Psst... Ready to join TalkBass and start posting, make new friends, sell your gear, and more?  Register your free account in 30 seconds.

Global Wood Supplies & DBs of the Future

Discussion in 'Off Topic [DB]' started by matt macgown, Jul 27, 2004.


  1. matt macgown

    matt macgown Guest

    Dec 1, 2003
    Chattanooga, TN
    We can project that not just Kays, or Engles, or actually any instrument made from wood, will be priceless within a few generations. And not for thier intonation or anything else, but simply because they are made of "wood."

    We have seen what happened to European "wood" post WW II, then in American forests, where there is almost nothing left (virtually, that can be harvested for good instruments), Alaskan forests, and next, the Asian forests. South America has yet to be fully exploited, but will be just as soon as it is necessary. We don't havae more than a centru of wood left, would be a fair guess.

    Hang onto anything of reasonable quality for your grandchildren. Even if it says "Kay." Wood for it's own sake will be beyond means for the average fellow. Probably including the laminates of the present generation.

    In no time at all, the workd can deplete Asian forests. And will. Generation time of good spruce maybe 80 years in the best climates, pine less. Tonewoods?

    Within 5 or 6 generations of humans, at 20 years generation time, it may well be that anything made of real wood will be priceless, and certainly by 200 years this will be the case. And some of the double basses we have now qualify for the 200 mark.
     
  2. Gufenov

    Gufenov

    Jun 8, 2003
    It's not like it grows on trees, ya know.
     
  3. One of my favorite quotes was the one made in 1929 that there was only enough oil in world's reserves to last ten more years. Have you heard of the term "renewable resource"? I agree that the prices of wood will most likely continue to rise, but as long as demand exists and the supply can not meet that demand, there will be people or companies out there working to find a way to meet that demand. All you have to do is drive through the western logging states and see the huge renewable forests that are owned and maintained by big companies in the lumber industry. If these companies were to see a demand niche such as in tonewood that they can occupy and fullfill, you can be assured that one of them will step in to fill that niche if they see profit can be made. It's the old (but very true today) law of supply and demand. My last stock of bass top wood came from a guy (Larry Trumble/Wood Marine tonewoods) located in southern Alaska who gets his wood by raising logs that sank on the way to the sawmills anywhere from yesterday to the early days of Alaskan logging. That wood is some of the best Sitka spruce I've ever seen. No telling how many thousands of other big logs are under water waiting to be found by people searching the bottoms of the waterways in states and countries that presently or previously logged the forests. For all we know, there could be enough big logs there to keep present luthiers busy until those newly planted trees mature to a useful size for future luthiers.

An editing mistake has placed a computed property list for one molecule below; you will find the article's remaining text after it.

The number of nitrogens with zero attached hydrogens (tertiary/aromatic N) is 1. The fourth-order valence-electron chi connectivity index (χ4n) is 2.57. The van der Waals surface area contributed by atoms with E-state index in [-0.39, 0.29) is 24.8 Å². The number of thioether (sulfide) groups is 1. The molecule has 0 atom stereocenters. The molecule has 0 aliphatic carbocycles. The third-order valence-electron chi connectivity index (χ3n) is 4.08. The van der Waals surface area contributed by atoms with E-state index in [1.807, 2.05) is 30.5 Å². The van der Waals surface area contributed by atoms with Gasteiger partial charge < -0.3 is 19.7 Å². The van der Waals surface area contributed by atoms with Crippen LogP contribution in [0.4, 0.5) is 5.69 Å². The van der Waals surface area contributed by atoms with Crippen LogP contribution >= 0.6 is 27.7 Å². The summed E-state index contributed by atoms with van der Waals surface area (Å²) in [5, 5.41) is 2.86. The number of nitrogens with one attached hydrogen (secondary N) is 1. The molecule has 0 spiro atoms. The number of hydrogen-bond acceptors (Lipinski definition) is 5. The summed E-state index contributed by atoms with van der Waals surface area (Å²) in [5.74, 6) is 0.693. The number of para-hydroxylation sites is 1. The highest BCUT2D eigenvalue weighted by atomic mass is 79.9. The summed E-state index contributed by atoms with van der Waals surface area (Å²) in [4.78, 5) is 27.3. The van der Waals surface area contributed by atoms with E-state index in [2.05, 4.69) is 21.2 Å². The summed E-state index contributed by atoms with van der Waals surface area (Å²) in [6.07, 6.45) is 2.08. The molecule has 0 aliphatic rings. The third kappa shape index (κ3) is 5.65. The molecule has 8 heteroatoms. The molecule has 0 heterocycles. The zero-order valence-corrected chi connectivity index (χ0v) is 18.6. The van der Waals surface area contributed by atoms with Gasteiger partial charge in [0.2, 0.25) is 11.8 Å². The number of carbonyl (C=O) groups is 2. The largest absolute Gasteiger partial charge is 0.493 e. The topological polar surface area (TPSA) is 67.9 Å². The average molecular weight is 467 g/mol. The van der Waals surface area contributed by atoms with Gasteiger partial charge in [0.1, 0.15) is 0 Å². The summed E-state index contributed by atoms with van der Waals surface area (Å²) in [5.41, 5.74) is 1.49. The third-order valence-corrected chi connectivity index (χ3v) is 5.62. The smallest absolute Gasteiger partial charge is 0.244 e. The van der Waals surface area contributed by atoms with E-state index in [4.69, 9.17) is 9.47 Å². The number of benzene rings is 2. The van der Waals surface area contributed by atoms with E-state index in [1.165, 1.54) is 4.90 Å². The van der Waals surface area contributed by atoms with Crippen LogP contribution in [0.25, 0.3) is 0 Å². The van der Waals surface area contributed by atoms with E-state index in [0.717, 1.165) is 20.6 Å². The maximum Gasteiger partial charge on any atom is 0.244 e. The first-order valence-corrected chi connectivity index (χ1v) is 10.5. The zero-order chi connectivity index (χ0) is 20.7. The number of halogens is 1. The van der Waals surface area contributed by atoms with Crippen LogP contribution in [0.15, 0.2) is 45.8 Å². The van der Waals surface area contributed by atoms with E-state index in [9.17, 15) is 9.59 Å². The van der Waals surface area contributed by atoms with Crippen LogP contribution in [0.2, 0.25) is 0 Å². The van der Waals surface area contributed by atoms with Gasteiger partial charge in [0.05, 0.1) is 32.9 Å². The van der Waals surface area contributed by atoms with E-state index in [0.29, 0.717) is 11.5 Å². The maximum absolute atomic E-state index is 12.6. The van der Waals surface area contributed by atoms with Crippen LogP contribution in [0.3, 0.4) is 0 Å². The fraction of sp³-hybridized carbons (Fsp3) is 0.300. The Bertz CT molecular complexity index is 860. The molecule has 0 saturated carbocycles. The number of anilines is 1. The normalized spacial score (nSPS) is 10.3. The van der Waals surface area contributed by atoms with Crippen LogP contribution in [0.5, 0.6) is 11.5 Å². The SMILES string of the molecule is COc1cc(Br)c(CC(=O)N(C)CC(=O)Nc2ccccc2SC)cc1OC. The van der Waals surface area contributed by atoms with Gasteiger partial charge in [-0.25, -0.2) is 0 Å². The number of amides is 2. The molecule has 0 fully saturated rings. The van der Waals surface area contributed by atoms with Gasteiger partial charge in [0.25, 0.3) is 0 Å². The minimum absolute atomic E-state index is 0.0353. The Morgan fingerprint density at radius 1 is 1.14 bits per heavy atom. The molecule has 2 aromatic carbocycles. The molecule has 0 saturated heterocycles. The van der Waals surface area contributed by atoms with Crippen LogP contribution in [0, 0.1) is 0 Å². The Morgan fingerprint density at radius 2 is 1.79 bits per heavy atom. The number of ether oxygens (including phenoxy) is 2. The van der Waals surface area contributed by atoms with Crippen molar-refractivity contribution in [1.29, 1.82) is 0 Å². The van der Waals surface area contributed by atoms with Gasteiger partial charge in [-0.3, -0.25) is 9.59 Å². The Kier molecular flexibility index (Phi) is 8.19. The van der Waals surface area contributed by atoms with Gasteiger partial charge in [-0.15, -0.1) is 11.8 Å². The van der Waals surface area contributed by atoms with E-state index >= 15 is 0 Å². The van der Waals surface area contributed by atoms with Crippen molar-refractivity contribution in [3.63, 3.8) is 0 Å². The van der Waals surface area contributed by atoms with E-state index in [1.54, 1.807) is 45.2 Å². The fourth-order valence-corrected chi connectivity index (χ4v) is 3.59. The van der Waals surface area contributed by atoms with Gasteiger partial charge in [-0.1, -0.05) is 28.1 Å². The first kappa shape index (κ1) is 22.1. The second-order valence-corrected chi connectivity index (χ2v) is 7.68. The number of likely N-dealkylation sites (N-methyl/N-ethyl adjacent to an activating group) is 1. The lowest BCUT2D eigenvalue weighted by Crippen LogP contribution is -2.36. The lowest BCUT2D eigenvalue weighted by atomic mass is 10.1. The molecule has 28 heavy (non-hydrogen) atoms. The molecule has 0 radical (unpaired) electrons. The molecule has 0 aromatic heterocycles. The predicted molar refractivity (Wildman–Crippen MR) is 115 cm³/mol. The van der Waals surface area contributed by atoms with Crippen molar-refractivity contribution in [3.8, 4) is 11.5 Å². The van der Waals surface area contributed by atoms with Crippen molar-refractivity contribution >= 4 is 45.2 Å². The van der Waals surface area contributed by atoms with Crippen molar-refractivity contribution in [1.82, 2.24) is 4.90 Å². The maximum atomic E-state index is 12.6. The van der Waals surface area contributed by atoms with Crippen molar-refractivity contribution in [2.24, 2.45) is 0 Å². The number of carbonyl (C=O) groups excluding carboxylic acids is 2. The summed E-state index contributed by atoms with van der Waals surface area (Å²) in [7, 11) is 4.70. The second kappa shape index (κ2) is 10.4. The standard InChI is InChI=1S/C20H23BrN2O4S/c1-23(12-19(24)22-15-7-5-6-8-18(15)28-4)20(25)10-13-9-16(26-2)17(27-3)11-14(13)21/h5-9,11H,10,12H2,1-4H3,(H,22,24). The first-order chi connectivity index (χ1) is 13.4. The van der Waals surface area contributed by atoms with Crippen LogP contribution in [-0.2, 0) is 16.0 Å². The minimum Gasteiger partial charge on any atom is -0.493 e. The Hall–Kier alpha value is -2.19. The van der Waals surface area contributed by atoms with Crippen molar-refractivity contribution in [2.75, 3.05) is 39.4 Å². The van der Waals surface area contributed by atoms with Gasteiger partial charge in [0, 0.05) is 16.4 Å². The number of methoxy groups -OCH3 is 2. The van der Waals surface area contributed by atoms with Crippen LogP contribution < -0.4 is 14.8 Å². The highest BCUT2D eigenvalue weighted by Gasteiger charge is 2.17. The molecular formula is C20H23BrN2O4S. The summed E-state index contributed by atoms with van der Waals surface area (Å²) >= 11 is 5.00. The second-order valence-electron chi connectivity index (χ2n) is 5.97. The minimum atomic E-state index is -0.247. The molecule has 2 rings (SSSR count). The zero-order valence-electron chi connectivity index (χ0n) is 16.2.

Unlike some, I'm very optimistic about the future.
     
  4. matt macgown

    matt macgown Guest

    Dec 1, 2003
    Chattanooga, TN
    Well, I can certainly agree that for the present, there appears to be abundant wood. But 200 years from now? Maybe. At present rates of deforestation, it'll be a toss up. Optimism or not, lumber companies pay little attention to small markets like tonewoods. One reason why some folks may have to resort to sunken logs that paper companies let go.

    We are building another brand new house here, and this one is (2 years old) and that one will be, filled with lumber bought form outside the U.S. Our rails for the cellar stairs, for example, are some kind of second rate fir from the Czech Republic. All the other wood in the house came from some other country. Not the U.S.

    And a lot of the timber shipped out of this country (particulary Alaska) becomes cardboard and tissue paper in Japan, or other. Of course, we can grow that spongy stuff that certain companies call "supertrees" at six to twelve feet a year - but they have no future in the instrument market.

    It's a world market, and timber companies are looking at the "big picture."

    But it's good to maintain a healthy state of optimism, even in the face of certain deterioration. I don't look for the forests (or ocenas, or atmosphere) to make a significant comeback until long after the humans have left. Millenia after.
     
  5. "Certain Deterioration" - give me a break. If everyone looked at the world like you do, we would indeed be living in a very depressing world. I appear to have a lot more confidence in mankind than you and I do see the signs of improvement in the forests, the oceans, and the atmosphere. I'm one who looks at this as this being a glass half full situation rather than one half empty. Man (thank God) is an animal that is smart enough to learn from his mistakes and then have the initiative to correct those mistakes.
     
  6. Mudfuzz

    Mudfuzz

    Apr 3, 2004
    WA...
    That would be nice and I do believe it is posable, but I think we have a long way to go.